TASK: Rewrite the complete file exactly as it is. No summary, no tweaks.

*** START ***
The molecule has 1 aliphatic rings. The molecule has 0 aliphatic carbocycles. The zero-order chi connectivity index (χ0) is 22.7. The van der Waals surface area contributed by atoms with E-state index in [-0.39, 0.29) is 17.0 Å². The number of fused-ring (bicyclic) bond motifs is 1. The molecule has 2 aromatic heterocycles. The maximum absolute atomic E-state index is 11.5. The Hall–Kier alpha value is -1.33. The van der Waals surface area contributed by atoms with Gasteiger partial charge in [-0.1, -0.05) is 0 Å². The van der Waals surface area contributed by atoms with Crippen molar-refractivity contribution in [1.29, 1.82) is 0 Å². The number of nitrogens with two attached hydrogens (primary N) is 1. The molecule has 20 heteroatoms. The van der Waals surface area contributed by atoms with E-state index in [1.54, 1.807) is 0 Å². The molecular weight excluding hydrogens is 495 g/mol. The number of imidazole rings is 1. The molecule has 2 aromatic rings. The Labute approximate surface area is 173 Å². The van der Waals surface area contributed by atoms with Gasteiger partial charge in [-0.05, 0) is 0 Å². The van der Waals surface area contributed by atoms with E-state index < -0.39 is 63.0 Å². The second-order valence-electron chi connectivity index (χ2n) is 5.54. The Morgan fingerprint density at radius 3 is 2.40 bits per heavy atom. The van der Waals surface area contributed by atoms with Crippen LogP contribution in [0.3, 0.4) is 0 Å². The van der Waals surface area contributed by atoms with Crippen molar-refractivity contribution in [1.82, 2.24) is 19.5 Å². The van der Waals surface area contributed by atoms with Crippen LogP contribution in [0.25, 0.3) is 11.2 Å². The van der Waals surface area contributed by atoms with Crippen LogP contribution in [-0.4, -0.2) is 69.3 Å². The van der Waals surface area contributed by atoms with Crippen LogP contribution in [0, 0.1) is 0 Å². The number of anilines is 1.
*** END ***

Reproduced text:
The molecule has 1 aliphatic rings. The molecule has 0 aliphatic carbocycles. The zero-order chi connectivity index (χ0) is 22.7. The van der Waals surface area contributed by atoms with E-state index in [-0.39, 0.29) is 17.0 Å². The number of fused-ring (bicyclic) bond motifs is 1. The molecule has 2 aromatic heterocycles. The maximum absolute atomic E-state index is 11.5. The Hall–Kier alpha value is -1.33. The van der Waals surface area contributed by atoms with Gasteiger partial charge in [-0.1, -0.05) is 0 Å². The van der Waals surface area contributed by atoms with Crippen molar-refractivity contribution in [1.29, 1.82) is 0 Å². The number of nitrogens with two attached hydrogens (primary N) is 1. The molecule has 20 heteroatoms. The van der Waals surface area contributed by atoms with E-state index in [1.54, 1.807) is 0 Å². The molecular weight excluding hydrogens is 495 g/mol. The number of imidazole rings is 1. The molecule has 2 aromatic rings. The Labute approximate surface area is 173 Å². The van der Waals surface area contributed by atoms with Gasteiger partial charge in [-0.05, 0) is 0 Å². The van der Waals surface area contributed by atoms with E-state index < -0.39 is 63.0 Å². The second-order valence-electron chi connectivity index (χ2n) is 5.54. The Morgan fingerprint density at radius 3 is 2.40 bits per heavy atom. The van der Waals surface area contributed by atoms with Crippen LogP contribution in [0.3, 0.4) is 0 Å². The van der Waals surface area contributed by atoms with Crippen molar-refractivity contribution in [1.82, 2.24) is 19.5 Å². The van der Waals surface area contributed by atoms with Crippen LogP contribution in [0.25, 0.3) is 11.2 Å². The van der Waals surface area contributed by atoms with Crippen LogP contribution in [-0.4, -0.2) is 69.3 Å². The van der Waals surface area contributed by atoms with Crippen LogP contribution in [0, 0.1) is 0 Å². The number of anilines is 1.